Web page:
Check out what we think of a unique piece of TV history that sadly ended a few years ago. For those of you who missed it make sure you check out why we recommend Comic Book Men
I recall when I first stumbled upon Comic Book Men and was excited by the concept of a semi-scripted reality show about comics produced by fellow fan man Kevin Smith. Having grown up with his movies and being a fan of his podcast I had a good feeling it could prove to be enjoyable viewing. Kevin Smith is a slept on talent from the era of nostalgia to many in my generation. He inspired a lot of people with his success in movies after releasing an independent film called ‘Clerks’ and the rest is a profanity laced joy ride in celluloid history.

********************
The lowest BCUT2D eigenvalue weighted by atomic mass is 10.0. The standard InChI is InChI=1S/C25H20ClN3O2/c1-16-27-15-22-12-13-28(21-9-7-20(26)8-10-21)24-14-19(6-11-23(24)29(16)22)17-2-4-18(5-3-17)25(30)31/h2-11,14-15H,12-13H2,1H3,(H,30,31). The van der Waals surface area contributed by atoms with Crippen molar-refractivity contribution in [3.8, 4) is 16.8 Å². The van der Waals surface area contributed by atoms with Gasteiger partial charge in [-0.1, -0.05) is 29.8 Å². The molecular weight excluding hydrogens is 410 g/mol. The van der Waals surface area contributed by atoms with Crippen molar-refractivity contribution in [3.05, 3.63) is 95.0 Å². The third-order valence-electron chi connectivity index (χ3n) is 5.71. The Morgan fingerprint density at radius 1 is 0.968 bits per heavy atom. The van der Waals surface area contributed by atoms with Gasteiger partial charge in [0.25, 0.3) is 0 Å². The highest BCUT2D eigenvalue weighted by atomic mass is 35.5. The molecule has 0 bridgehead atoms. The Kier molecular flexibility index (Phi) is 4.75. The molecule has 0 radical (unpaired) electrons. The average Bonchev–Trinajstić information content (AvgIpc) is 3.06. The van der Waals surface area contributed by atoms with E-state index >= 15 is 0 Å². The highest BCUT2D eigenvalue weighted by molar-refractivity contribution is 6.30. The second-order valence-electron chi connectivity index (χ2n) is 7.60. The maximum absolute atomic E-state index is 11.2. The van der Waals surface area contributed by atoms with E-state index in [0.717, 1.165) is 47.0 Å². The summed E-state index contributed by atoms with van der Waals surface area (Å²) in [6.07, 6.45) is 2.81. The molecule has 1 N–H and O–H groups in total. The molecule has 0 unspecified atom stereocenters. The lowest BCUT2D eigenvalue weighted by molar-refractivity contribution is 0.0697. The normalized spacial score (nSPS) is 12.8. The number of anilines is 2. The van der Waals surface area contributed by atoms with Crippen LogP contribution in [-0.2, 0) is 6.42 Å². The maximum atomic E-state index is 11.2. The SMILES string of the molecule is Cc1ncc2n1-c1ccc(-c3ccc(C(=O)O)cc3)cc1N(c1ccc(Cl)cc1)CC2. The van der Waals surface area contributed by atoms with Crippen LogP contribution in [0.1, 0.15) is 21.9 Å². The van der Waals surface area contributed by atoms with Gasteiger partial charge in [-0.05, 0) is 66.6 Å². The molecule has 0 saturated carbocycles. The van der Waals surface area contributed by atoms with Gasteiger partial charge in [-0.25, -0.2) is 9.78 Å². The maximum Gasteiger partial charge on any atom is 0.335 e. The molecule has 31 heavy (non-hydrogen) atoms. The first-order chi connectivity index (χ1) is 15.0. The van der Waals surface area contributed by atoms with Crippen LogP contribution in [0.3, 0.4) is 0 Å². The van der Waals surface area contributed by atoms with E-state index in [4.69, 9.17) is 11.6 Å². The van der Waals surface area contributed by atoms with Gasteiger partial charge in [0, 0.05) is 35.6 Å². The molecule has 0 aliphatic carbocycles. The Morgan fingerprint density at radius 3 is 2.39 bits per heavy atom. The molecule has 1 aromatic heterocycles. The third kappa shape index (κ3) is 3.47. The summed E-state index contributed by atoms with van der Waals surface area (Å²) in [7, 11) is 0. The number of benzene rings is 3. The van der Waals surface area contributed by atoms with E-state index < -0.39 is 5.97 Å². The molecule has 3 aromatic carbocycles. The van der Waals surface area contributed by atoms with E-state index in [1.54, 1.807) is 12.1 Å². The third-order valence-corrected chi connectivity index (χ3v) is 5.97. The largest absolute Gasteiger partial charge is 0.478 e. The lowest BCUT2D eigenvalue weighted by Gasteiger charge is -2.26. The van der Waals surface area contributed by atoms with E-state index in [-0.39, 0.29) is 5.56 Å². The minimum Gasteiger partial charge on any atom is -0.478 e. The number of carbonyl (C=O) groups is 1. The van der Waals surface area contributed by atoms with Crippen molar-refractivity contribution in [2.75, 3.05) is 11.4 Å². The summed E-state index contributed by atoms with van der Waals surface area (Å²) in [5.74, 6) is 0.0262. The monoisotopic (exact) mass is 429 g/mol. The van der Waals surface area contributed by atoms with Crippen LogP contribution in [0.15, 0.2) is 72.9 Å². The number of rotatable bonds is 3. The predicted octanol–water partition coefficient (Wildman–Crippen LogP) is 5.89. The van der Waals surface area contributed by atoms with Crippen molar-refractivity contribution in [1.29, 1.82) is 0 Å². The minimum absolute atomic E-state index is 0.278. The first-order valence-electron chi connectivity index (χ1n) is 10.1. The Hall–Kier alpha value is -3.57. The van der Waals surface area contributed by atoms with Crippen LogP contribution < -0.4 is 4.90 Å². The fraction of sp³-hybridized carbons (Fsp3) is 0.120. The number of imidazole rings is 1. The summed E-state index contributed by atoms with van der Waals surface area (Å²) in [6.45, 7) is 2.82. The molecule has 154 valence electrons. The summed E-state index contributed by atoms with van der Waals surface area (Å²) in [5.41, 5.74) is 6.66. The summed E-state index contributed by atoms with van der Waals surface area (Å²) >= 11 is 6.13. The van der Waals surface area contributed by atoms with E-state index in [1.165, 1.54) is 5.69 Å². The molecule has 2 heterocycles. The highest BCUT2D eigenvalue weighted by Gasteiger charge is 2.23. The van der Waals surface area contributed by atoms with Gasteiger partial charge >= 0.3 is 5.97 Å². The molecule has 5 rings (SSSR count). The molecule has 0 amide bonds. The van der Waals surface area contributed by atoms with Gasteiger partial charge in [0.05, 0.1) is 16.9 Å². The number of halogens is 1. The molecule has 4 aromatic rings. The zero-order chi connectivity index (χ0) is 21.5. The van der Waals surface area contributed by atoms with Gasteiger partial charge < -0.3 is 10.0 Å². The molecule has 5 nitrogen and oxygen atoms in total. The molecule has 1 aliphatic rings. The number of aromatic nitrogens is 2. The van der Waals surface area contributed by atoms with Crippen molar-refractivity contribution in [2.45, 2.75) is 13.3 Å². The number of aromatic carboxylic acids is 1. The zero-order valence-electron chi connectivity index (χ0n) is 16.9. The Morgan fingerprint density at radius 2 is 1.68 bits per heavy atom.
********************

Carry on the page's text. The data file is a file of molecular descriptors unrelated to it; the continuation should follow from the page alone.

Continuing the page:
Out the gate the first season had me hooked and my buddy Boris of the Bash Bros started watching shortly after we watched a few episodes at my place. The first season had longer episodes than most shows in that format but were funny and informative with a cast of ‘real’ people that made it feel like more of an authentic show on first watch. It did not feel like a reality show, it felt like Clerks with comics and their wacky and genuine humor always made me sad to see Kev call it an episode and pull down the faders on the mixer. The show would go on to have 7 seasons along with the companion podcast and would have guests ranging from from rap icon Method Man of Wu Tang Clan to Billie Dee Williams who played Lando in the original Star Wars trilogy.